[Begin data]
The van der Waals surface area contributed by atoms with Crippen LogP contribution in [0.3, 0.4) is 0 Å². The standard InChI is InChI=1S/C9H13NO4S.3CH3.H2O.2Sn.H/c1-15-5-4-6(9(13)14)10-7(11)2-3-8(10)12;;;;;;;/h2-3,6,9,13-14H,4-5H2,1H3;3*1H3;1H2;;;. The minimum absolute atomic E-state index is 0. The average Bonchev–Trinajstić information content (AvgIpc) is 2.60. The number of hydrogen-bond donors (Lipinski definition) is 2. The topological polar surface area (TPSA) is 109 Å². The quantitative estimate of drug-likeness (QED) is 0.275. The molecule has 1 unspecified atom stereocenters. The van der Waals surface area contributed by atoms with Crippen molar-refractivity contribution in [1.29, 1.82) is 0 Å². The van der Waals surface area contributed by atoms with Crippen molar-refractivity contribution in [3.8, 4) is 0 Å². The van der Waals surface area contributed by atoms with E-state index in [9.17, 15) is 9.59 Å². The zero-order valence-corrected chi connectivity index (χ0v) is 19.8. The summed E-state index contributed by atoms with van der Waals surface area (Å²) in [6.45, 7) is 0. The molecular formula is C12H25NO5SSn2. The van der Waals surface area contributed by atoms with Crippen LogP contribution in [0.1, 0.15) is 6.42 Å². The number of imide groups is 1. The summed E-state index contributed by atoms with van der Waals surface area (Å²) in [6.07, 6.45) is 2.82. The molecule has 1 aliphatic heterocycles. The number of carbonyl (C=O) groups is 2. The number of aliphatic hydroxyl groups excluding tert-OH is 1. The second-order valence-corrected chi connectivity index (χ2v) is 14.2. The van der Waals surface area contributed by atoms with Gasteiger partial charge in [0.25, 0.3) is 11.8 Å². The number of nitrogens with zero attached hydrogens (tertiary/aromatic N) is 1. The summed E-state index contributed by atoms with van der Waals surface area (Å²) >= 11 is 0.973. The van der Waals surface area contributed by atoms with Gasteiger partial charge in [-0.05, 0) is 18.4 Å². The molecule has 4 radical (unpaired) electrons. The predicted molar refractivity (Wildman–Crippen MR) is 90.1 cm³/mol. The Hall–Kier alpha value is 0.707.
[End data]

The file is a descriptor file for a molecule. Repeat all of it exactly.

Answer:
The van der Waals surface area contributed by atoms with Crippen LogP contribution in [0.3, 0.4) is 0 Å². The standard InChI is InChI=1S/C9H13NO4S.3CH3.H2O.2Sn.H/c1-15-5-4-6(9(13)14)10-7(11)2-3-8(10)12;;;;;;;/h2-3,6,9,13-14H,4-5H2,1H3;3*1H3;1H2;;;. The minimum absolute atomic E-state index is 0. The average Bonchev–Trinajstić information content (AvgIpc) is 2.60. The number of hydrogen-bond donors (Lipinski definition) is 2. The topological polar surface area (TPSA) is 109 Å². The quantitative estimate of drug-likeness (QED) is 0.275. The molecule has 1 unspecified atom stereocenters. The van der Waals surface area contributed by atoms with Crippen molar-refractivity contribution in [1.29, 1.82) is 0 Å². The van der Waals surface area contributed by atoms with Crippen molar-refractivity contribution in [3.8, 4) is 0 Å². The van der Waals surface area contributed by atoms with E-state index in [9.17, 15) is 9.59 Å². The zero-order valence-corrected chi connectivity index (χ0v) is 19.8. The summed E-state index contributed by atoms with van der Waals surface area (Å²) in [6.45, 7) is 0. The molecular formula is C12H25NO5SSn2. The van der Waals surface area contributed by atoms with Crippen LogP contribution in [0.1, 0.15) is 6.42 Å². The number of imide groups is 1. The summed E-state index contributed by atoms with van der Waals surface area (Å²) in [6.07, 6.45) is 2.82. The molecule has 1 aliphatic heterocycles. The number of carbonyl (C=O) groups is 2. The number of aliphatic hydroxyl groups excluding tert-OH is 1. The second-order valence-corrected chi connectivity index (χ2v) is 14.2. The van der Waals surface area contributed by atoms with Gasteiger partial charge in [0.25, 0.3) is 11.8 Å². The number of nitrogens with zero attached hydrogens (tertiary/aromatic N) is 1. The summed E-state index contributed by atoms with van der Waals surface area (Å²) >= 11 is 0.973. The van der Waals surface area contributed by atoms with Gasteiger partial charge in [-0.05, 0) is 18.4 Å². The molecule has 4 radical (unpaired) electrons. The predicted molar refractivity (Wildman–Crippen MR) is 90.1 cm³/mol. The Hall–Kier alpha value is 0.707.